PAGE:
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Pettine Sheds Light on How He'll Coordinate the D

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On his first true full day in the office, Rex Ryan went to work on assembling the rest of his coaching staff. But Ryan’s right-hand man was already in place from the moment he was hired.

“We just joke about the relationship and I don’t know if we could survive without each other,” said Mike Pettine, the Jets' new defensive coordinator.

Both men are the sons of coaches. While Buddy Ryan made his name on the pro stage, Mike Pettine Sr. led on the high school level and produced a 326-42-4 record in 33 seasons as head coach at Central Bucks West High School.

Before Pettine Sr. retired as the winningest coach in the history of Pennsylvania HS football, his son got his coaching career started on his Bucks staff from 1988-92.

“Being coaches’ kids, we developed that gym rat mentality for football,” said the new Jets assistant of himself and Ryan. “We shared a lot of the same philosophy type things when it came to football.”

Of Pettine Jr.’s 22 coaching seasons, he spent only the past seven in the NFL, all with Ryan and the Ravens.

“There aren’t too many high school coaches, guys who primarily have a high school background, to make it in the NFL. I used that to motivate me,” he said during a conference call with reporters this afternoon. “I always wanted to remember my roots, where I came from and how I got into the league.”

Only days removed from a Ravens playoff run, Pettine (pronounced PET-in) will spend countless hours reviewing the Jets’ personnel over the next few weeks. He did say he’ll inherit “a heck of a" nose tackle in Kris Jenkins and safety in Kerry Rhodes, and he also called Darrelle Revis “one of the best corners in the business.”

“The cupboard’s not bare. There are certainly some things to work with,” he said. “Between free agency this year and the draft, I feel confident that we’ll be able to put a pretty good defense out there on the field.”

Ryan and Pettine will adjust to their personnel and play to their strengths.

“The cornerstone of our system is its flexibility. As we evaluate the roster, we’re going to find out very quickly what we do well and what we don’t do well and match our specific schemes to fit that as we move on,” said the new DC.

Just as it was in Baltimore, Ryan will call the plays and Pettine will tell him what he can see from his view in the coaches' box. And they’ll again work together to formulate their game plans.

“We like to line up guys all over the place. We want to line up guys in non-traditional positions. … If you let teams read your mail, so to speak, you'd better be much better than everyone else talentwise because the offenses are too good in this league,” he said. “If they know what you are in, you are in a lot of trouble.”

He laughs that some people threw the Ravens into the 3-4 category because they constantly changed their looks. He referred to Terrell Suggs as a 'tweener because he can line up just as easily at OLB as at DE.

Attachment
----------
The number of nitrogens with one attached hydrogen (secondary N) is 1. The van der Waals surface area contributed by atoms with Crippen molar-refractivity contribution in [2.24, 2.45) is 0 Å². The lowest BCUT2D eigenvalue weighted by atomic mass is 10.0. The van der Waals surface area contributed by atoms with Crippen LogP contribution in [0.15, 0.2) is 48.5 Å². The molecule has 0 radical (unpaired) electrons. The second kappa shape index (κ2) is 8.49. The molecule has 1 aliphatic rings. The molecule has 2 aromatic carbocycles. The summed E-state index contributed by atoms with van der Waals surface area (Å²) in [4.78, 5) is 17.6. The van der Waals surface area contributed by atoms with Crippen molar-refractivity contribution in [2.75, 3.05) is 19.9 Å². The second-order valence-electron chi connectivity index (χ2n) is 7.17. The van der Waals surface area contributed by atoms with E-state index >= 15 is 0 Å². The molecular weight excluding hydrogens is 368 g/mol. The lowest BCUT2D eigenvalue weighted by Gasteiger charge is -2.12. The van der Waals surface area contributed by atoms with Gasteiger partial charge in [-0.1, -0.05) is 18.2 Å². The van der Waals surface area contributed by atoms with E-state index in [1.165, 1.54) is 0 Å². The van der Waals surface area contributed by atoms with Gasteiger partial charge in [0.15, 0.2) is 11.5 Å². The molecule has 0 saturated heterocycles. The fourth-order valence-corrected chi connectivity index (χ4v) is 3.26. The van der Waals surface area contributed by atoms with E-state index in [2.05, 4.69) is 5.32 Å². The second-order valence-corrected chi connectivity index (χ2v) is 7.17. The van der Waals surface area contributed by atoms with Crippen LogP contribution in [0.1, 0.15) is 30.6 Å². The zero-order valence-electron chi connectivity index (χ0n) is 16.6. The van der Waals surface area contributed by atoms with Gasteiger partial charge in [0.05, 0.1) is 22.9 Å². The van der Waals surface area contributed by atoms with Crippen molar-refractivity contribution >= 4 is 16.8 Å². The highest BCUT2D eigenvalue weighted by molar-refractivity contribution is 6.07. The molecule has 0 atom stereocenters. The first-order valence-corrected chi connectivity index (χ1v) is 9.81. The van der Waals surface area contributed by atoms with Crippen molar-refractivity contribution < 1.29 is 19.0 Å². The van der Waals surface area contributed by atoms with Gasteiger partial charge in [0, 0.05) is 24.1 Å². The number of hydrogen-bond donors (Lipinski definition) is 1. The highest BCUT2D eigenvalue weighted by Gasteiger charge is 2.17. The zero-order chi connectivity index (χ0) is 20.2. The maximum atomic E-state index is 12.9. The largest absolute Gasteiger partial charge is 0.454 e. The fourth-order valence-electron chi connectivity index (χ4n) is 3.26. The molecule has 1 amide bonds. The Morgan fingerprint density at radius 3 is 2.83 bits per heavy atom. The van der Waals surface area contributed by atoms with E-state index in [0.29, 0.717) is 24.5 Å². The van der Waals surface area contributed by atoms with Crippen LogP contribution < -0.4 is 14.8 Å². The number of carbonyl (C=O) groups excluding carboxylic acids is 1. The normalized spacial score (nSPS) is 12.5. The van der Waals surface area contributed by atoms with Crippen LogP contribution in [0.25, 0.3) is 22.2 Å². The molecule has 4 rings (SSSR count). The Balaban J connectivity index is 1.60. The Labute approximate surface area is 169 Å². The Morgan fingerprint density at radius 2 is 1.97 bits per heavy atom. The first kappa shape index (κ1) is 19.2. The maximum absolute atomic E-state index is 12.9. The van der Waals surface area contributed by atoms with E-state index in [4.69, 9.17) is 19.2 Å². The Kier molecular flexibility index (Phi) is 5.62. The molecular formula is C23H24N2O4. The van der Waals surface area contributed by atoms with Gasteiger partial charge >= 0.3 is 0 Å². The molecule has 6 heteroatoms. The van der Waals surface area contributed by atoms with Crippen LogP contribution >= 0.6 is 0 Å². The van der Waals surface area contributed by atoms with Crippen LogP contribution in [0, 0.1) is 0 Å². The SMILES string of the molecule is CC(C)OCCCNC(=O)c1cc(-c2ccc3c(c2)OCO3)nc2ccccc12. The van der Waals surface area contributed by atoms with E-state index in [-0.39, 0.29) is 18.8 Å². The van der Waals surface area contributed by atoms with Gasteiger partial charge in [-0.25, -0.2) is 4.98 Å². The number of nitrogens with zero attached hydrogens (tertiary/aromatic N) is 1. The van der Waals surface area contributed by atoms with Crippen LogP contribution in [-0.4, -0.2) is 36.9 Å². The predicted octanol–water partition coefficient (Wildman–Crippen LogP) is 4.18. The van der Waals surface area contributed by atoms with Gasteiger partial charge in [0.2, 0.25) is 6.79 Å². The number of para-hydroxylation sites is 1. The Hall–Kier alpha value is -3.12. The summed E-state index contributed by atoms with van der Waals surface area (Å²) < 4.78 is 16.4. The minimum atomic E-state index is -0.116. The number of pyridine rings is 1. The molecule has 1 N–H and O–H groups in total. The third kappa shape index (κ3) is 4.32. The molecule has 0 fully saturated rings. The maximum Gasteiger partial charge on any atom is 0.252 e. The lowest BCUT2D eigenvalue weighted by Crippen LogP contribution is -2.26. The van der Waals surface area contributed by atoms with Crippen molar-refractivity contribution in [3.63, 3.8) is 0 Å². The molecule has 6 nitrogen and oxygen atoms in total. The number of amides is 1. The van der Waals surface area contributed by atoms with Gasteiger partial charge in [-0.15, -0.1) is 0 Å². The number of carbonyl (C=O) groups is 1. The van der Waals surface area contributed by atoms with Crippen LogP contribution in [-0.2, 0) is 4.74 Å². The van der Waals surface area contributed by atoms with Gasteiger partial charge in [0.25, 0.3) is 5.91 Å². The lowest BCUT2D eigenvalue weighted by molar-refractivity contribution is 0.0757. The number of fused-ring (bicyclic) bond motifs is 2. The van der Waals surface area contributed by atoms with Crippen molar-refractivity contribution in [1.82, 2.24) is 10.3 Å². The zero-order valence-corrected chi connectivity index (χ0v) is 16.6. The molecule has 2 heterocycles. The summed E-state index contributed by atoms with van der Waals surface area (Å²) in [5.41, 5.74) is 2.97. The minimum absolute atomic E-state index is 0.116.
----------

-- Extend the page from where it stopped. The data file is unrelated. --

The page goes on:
Ryan and Pettine know a thing or two about putting players in position to make plays. Their imaginative approach proved to be a winner for Ravens defenders.

“They know there’s some creativity there and they’re going to get a chance to do some non-traditional things. It’s not just the same-old-same-old. I think they like it too because it’s been successful,” Pettine said. “If we can confuse an offense and every once in a while create a free runner because they didn’t identify who they needed to identify in the protection the right way and you come up with big plays that way — the guys absolutely love it.”

Pettine, who was the outside linebackers coach with the Ravens, says he’ll still probably spend some of his time with the Jets’ OLBs. But he’s more than ready for his new role under his old buddy.

“It’s a challenge I’ve been looking forward to for a long time, but I think Rex has prepared me very well for it, anticipating this might happen to me,” he said.

Get Gholston Going

Since Pettine has some expertise tutoring outside linebackers, he was asked what he remembered thinking about Jets OLB Vernon Gholston before April’s draft.

“There was a lack of consistency in some of his play,” he said. “He would flash brilliance for two or three snaps, and then for a while in the game he would disappear.”

The 6’3”, 264-pound Gholston, whom the Jets took with No. 6 overall selection out of Ohio State, finished his rookie season with five defensive tackles and one quarterback hurry.

“He has all the tools," Pettine said. "I’m looking forward to meeting Vernon and finding out what makes him tick and what he does well, and get him going and get him some confidence and moving on from there.”


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